The district court treated the contentions of the parties at length, and discussed the pertinent authorities. It rejected the distinction between 'cash' and 'accrual' accounting bases as a reliable guide: compare Swiren v. Commissioner, 7 Cir., 1950, 183 F.2d 656, certiorari denied 340 U.S. 912, 71 S.Ct. 293, 95 L.Ed. 659; Meyer v. United States, 7 Cir., 1954, 213 F.2d 278, and United States v. Snow, 9 Cir., 1955, 223 F.2d 103, 107, footnote 1, certiorari denied 350 U.S. 831, 76 S.Ct. 64, 100 L.Ed. 741. It concluded that while the sale of a partnership is treated as the sale of a capital asset, the sale of a right to receive ordinary income is not. Accordingly, it held that the proceeds of the sale of taxpayer's partnership interest, to the extent that it was attributable to the presence of accounts receivable at the time of the sale, was taxable as ordinary income.4
We agree with these conclusions of the district court.
In Commissioner of Internal Revenue v. P. G. Lake, Inc., 1958, 356 U.S. 260, beginning at page 265, 78 S.Ct. 691, at page 694, 2 L.Ed.2d 743, the Supreme Court said:
'The purpose of 117 was 'to relieve the taxpayer from * * * excessive tax burdens on gains resulting from a conversion of capital investments, and to remove the deterrent effect of those burdens on such conversions.' See Burnet v. Harmel, 287 U.S. 103, 106, 53 S.Ct. 74, 75, 77 L.Ed. 199. And this exception has always been narrowly construed so as to protect the revenue against artful devices. See Corn Products Refining Co. v. Commissioner, 350 U.S. 46, 52, 76 S.Ct. 20, 24, 100 L.Ed. 29.
'We do not see here any conversion of a capital investment. The lump sum consideration seems essentially a substitute for what would otherwise be received at a future time as ordinary income. The payout of these particular assigned oil payment rights could be ascertained with considerable accuracy. * * * cash was received which was equal to the amount of the income to accrue during the term of the assignment, the assignee being compensated by interest on his advance. The substance of what was assigned was the right to receive future income. The substance of what was received was the present value of income which the receipient would otherwise obtain in the future. In short, consideration was paid for the right to receive future income, not for an increase in the value of the incomeproducing property.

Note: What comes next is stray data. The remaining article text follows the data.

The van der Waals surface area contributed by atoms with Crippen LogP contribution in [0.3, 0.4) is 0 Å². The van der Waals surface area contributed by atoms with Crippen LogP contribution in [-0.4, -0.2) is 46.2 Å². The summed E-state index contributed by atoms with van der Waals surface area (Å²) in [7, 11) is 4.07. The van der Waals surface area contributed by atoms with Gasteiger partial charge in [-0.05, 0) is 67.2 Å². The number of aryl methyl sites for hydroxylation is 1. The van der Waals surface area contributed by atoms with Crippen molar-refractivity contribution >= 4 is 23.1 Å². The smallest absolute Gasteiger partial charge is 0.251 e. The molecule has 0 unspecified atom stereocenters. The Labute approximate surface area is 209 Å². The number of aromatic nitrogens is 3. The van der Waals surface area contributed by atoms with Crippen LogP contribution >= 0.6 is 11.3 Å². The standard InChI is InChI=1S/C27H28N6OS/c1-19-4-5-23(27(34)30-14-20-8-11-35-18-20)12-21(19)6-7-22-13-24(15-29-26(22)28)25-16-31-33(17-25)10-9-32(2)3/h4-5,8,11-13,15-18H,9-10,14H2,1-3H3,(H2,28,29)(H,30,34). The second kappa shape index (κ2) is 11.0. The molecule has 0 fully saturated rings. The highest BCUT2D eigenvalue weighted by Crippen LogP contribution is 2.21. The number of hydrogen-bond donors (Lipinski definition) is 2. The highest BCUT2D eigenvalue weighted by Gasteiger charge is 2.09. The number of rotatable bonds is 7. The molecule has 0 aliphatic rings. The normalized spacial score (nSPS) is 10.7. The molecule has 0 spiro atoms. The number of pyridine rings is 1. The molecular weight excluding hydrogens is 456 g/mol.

'These arrangements seem to us transparent devices. Their forms do not control. Their essence is determined not by subtleties of draftsmanship but by their total effect. See Helvering v. Clifford, 309 U.S. 331, 60 S.Ct. 554, 84 L.Ed. 788; Harrison v. Schaffner, 312 U.S. 579, 61 S.Ct. 759, 85 L.Ed. 1055. We have held that if one, entitled to receive at a future date interest on a bond or compensation for services, makes a grant of it by anticipatory assignment, he realizes taxable income as if he had collected the interest or received the salary and then paid it over. That is the teaching of Helvering v. Horst, 311 U.S. 112, 61 S.Ct. 144, 85 L.Ed. 75, and Harrison v. Schaffner, supra; and it is applicable here. As we stated in Helvering v. Horst, supra, 311 U.S. 117, 61 S.Ct. 147, 'The taxpayer has equally enjoyed the fruits of his labor or investment and obtained the satisfaction of his desires whether he collects and uses the income to procure those satisfactions, or whether he disposes of his right to collect it as the means of procuring them.' There the taxpayer detached interest coupons from negotiable bonds and presented them as a gift to his son. The interest when paid was held taxable to the father. Here, even more clearly than there, the taxpayer is converting future income into present income.'